“Fear”
Factors:
The “fear” factor is the second part that goes into my Fair
Volatility (VIX) Estimate Model. VIX is
a measure of the implied volatility levels of options on the S&P500 Index
with 30day constant maturity. VIX
reflects the supply and demand for those options. If demand/supply gets stronger relative to the other, VIX rises/falls. Therefore, in order to model the “fear”
factor, I thought about the several factors that would increase or decrease the
demand & supply of options. The
following table summarizes those factors.
Demand & Supply Factors / Expression

Explanation

Volatility Factor 

Expected Future Volatility
/ Use Realized Volatility Measure

Volatility Arbitrage looks at opportunities to profit from
differences between expected future volatility of the underlying relative to current
implied volatility (IV) level of options.
Demand/Supply for options will increase/decrease if current IV levels
are low/high relative to expected volatility.

Fear Factors 

Falling Prices
/ Inverse Correlation

While options are great instruments for use in any type of
trading strategy, demand for options is strongest as protection against
falling portfolio value. The shape of
the normal IV curve or skew would show the usual relationship between underlying’s
price and IV direction. For the
S&P500 Index, there is a strong inverse relationship between VIX & the
S&P500 Index.

Speed/Acceleration of Price changes
/Slope of Trend

Speed is related to but different than volatility. A stock in a strong uptrend could have low
to stable volatility, but the speed would be relatively high. Demand for options is strong when the
speed of decline is high.

Price Trend of the underlying instrument
/ Relative Strength of Prices

Demand for options increases when the S&P500 index is
in a down trend while supply of options increases when S&P500 Index is in
a steady uptrend. This is similar to inverse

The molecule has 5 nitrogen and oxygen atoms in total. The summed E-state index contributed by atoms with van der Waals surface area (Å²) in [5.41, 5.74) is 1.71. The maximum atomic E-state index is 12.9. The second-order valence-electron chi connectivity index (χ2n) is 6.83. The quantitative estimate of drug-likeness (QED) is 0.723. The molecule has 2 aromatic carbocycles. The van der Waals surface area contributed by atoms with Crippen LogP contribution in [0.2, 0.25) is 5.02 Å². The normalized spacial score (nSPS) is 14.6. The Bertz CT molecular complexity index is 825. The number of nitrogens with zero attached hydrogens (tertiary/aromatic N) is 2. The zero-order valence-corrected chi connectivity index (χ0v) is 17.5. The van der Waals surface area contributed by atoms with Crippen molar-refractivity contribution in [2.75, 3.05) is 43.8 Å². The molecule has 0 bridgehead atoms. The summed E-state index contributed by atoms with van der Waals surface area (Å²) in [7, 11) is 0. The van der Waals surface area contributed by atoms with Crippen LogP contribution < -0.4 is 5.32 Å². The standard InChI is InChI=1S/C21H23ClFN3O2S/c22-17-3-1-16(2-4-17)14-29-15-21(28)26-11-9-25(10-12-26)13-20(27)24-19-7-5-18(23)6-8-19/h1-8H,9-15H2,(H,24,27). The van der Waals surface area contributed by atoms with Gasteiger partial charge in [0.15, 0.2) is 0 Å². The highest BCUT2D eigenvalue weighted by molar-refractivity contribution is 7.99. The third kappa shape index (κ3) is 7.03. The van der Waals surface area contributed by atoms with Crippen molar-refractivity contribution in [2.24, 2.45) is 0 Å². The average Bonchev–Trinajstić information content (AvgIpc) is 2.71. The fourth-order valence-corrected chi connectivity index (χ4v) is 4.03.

correlation, but more specific to the price trend.

Leading Factor, Wave Factor
/ Stochastic RSI of Prices

Options prices reflect the expectation of future price
behavior of the underlying instrument. In other words, the changes to implied volatility levels is
believed to be a leading indicator to changes to volatility of the
underlying. While historically this
has not always been the case, we should accommodate this assumption in our
model, which is built using the underlying prices. In technical analysis, oscillating indicators such as Stochastic
Oscillator has some properties of turning before the actual prices do.

Let us try to model all the factors and assumptions
described in the table by combining several technical analysis indicators[1].
Fair Volatility (VIX) Estimate or FVE Model & Indicator is
a function of:
1)
Realized Volatility
2)
Inverse Correlation
3)
Slope of Price Trend
4)
Relative Strength Index (RSI)
5)
Stochastic RSI
6)
Adjustment Weight of each Indicator
7)
Adjustment constant for best fit with VIX.
First & major factor is the volatility of the S&P500
Index itself. I developed the “Realized
Volatility” measure discussed in the “Volatility Factor” section to model volatility.
Next, we can combine the inverse correlation and slope of a price
trend factors by using the Linear Regression Slope (LRS) indicator. The LRS indicator moves above zero if the
price trend over a specific time period is calculated to be rising and below
zero if the price trend is calculated to be falling. For inverse correlation, I subtract values from the FVE model when
the LRS is positive and add values if the LRS is negative. More specifically, however, instead of
looking at the speed of a price trend, I believe looking at the acceleration of
the price trend would be more optimal. This can be accomplished by comparing the distance between the LRS
indicator and its moving average. Algorithmically,
this is expressed by the following formula:
Negative of (Linear Regression Slope 11 day – simple 11day
moving average of the LRS (11)) * Adjustment Weight
Furthermore, we want to look at the current price of the S&P500
Index in relation to its past prices given a time frame. This insight came to me after conducting
analysis on historical VIX values. The
following chart shows the median VIX values when the S&P500 Index is in an
uptrend or downtrend relative to several of its moving averages
The way to interpret this chart is as follows. The black & grey lines show the longterm
median VIX values since 1994. The black
line represents the median value of all VIX values when the S&P500 Index
was above its moving averages, from 5days to 240 days. The grey line represents the median value of
all VIX values when the S&P500 Index was below its moving averages. The red and orange lines look at median VIX
values during specific times of high volatility, for example between 20082012.
The blue and cyan lines look at median VIX values during specific times of low
volatility, for example between 20032007.
The current market since 2012 is that of a low volatility
environment. Therefore, given the
current environment, as the S&P500 Index fluctuates above (for example) its
20day moving average, we can expect with 50/50 probability that VIX would be
around 13 (blue line). When the S&P500 Index
moves below its 20day moving average, we can expect with 50/50 probability